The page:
Volume 29, Issue 1
  • ISSN 0929-0907
  • E-ISSN: 1569-9943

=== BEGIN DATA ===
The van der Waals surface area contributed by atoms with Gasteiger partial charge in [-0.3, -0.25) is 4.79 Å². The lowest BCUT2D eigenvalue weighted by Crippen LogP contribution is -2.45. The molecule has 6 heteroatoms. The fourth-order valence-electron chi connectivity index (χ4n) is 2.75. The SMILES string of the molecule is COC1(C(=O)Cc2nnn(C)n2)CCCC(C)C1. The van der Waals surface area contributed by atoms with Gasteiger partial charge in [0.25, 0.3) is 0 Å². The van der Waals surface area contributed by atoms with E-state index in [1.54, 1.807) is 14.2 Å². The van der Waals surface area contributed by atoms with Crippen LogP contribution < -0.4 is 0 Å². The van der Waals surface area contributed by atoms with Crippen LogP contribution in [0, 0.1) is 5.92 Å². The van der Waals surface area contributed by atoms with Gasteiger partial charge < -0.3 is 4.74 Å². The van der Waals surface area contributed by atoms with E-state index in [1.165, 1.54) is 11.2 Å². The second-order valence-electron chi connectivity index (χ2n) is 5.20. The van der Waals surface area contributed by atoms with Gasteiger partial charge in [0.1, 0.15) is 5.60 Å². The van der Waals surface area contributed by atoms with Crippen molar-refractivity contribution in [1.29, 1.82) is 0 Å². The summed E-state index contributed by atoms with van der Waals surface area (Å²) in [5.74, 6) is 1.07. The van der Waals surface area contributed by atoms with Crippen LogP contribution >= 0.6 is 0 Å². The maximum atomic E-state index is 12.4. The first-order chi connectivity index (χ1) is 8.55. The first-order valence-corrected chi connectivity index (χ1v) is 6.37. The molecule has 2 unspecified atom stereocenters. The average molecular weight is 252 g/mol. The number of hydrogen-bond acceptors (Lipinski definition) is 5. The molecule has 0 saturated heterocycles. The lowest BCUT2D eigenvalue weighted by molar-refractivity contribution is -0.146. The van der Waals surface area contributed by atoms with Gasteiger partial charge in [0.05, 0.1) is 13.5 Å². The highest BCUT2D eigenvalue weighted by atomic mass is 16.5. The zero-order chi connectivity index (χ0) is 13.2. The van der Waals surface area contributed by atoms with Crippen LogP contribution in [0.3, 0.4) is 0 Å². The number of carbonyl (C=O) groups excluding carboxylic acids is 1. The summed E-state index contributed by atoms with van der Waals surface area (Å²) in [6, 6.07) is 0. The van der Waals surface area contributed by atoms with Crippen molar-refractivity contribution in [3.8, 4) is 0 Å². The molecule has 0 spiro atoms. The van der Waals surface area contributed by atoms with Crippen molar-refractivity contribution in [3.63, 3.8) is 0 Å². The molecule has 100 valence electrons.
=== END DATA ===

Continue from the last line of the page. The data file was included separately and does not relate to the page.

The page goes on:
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Mathematics is a highly specialised arena of human endeavour, one in which complex notations are invented and are subjected to complex and involved manipulations in the course of everyday work. What part do these writing practices play in mathematical communication, and how can we understand their use in the mathematical world in relation to theories of communication and cognition? To answer this, I examine in detail an excerpt from a research meeting in which communicative board-writing practices can be observed, and attempt to explain the observed exchanges with reference to relevance theory (a cognitivist theory of pragmatics), in combination with the situated cognition paradigm. Successful communication in the excerpt appears well described by the notion of metacognitive acquaintance, as described in Sperber & Wilson (2015), especially when a situated view of cognition is adopted. Though this example is taken from a relatively informal face-to-face communicative situation, characteristics of such situations extend even into formal written mathematics, since even the technical terminology developed in the course of the meeting includes details that may provide readers with a kind of access to the mathematicians’ cognitive processes.


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